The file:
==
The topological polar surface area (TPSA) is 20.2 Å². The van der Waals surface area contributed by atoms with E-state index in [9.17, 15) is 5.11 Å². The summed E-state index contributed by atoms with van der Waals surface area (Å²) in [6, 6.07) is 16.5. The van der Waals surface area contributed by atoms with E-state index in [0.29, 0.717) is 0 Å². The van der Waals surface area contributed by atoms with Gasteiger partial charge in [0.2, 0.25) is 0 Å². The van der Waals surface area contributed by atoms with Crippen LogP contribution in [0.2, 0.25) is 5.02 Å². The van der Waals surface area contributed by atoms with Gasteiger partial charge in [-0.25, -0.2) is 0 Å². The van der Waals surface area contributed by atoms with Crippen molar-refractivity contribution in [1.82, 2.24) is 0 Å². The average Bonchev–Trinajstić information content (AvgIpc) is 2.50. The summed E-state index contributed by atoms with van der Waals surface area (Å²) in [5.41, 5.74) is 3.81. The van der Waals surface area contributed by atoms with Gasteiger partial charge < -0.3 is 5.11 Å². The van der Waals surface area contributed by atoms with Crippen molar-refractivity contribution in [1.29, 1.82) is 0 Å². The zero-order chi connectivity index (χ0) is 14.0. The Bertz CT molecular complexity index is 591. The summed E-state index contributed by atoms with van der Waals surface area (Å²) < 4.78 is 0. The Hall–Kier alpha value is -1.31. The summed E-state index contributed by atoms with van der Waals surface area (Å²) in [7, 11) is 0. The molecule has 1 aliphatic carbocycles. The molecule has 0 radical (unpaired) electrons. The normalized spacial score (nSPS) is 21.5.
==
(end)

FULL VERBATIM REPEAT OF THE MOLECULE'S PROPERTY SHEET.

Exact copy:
The topological polar surface area (TPSA) is 20.2 Å². The van der Waals surface area contributed by atoms with E-state index in [9.17, 15) is 5.11 Å². The summed E-state index contributed by atoms with van der Waals surface area (Å²) in [6, 6.07) is 16.5. The van der Waals surface area contributed by atoms with E-state index in [0.29, 0.717) is 0 Å². The van der Waals surface area contributed by atoms with Gasteiger partial charge in [0.2, 0.25) is 0 Å². The van der Waals surface area contributed by atoms with Crippen LogP contribution in [0.2, 0.25) is 5.02 Å². The van der Waals surface area contributed by atoms with Gasteiger partial charge in [-0.25, -0.2) is 0 Å². The van der Waals surface area contributed by atoms with Crippen molar-refractivity contribution in [1.82, 2.24) is 0 Å². The average Bonchev–Trinajstić information content (AvgIpc) is 2.50. The summed E-state index contributed by atoms with van der Waals surface area (Å²) in [5.41, 5.74) is 3.81. The van der Waals surface area contributed by atoms with Gasteiger partial charge < -0.3 is 5.11 Å². The van der Waals surface area contributed by atoms with Crippen molar-refractivity contribution in [1.29, 1.82) is 0 Å². The zero-order chi connectivity index (χ0) is 14.0. The Bertz CT molecular complexity index is 591. The summed E-state index contributed by atoms with van der Waals surface area (Å²) < 4.78 is 0. The Hall–Kier alpha value is -1.31. The summed E-state index contributed by atoms with van der Waals surface area (Å²) in [7, 11) is 0. The molecule has 1 aliphatic carbocycles. The molecule has 0 radical (unpaired) electrons. The normalized spacial score (nSPS) is 21.5.